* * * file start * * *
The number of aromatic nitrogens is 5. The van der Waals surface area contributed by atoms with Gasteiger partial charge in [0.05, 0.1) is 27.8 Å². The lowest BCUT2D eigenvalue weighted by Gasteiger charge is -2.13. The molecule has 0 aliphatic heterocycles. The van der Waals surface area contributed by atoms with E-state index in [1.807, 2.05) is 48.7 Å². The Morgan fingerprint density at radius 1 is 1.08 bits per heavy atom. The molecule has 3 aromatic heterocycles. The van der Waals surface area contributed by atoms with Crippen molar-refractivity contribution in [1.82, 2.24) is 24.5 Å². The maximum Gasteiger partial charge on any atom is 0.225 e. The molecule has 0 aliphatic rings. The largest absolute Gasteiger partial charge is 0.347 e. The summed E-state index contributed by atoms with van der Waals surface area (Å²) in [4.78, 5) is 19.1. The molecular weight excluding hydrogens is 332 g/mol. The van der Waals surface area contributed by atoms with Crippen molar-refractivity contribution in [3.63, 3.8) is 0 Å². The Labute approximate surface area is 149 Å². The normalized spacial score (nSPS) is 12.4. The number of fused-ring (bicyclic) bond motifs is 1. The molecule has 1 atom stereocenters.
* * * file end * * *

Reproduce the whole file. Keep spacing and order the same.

The number of aromatic nitrogens is 5. The van der Waals surface area contributed by atoms with Gasteiger partial charge in [0.05, 0.1) is 27.8 Å². The lowest BCUT2D eigenvalue weighted by Gasteiger charge is -2.13. The molecule has 0 aliphatic heterocycles. The van der Waals surface area contributed by atoms with E-state index in [1.807, 2.05) is 48.7 Å². The Morgan fingerprint density at radius 1 is 1.08 bits per heavy atom. The molecule has 3 aromatic heterocycles. The van der Waals surface area contributed by atoms with Crippen molar-refractivity contribution in [1.82, 2.24) is 24.5 Å². The maximum Gasteiger partial charge on any atom is 0.225 e. The molecule has 0 aliphatic rings. The largest absolute Gasteiger partial charge is 0.347 e. The summed E-state index contributed by atoms with van der Waals surface area (Å²) in [4.78, 5) is 19.1. The molecular weight excluding hydrogens is 332 g/mol. The van der Waals surface area contributed by atoms with Crippen molar-refractivity contribution in [3.63, 3.8) is 0 Å². The Labute approximate surface area is 149 Å². The normalized spacial score (nSPS) is 12.4. The number of fused-ring (bicyclic) bond motifs is 1. The molecule has 1 atom stereocenters.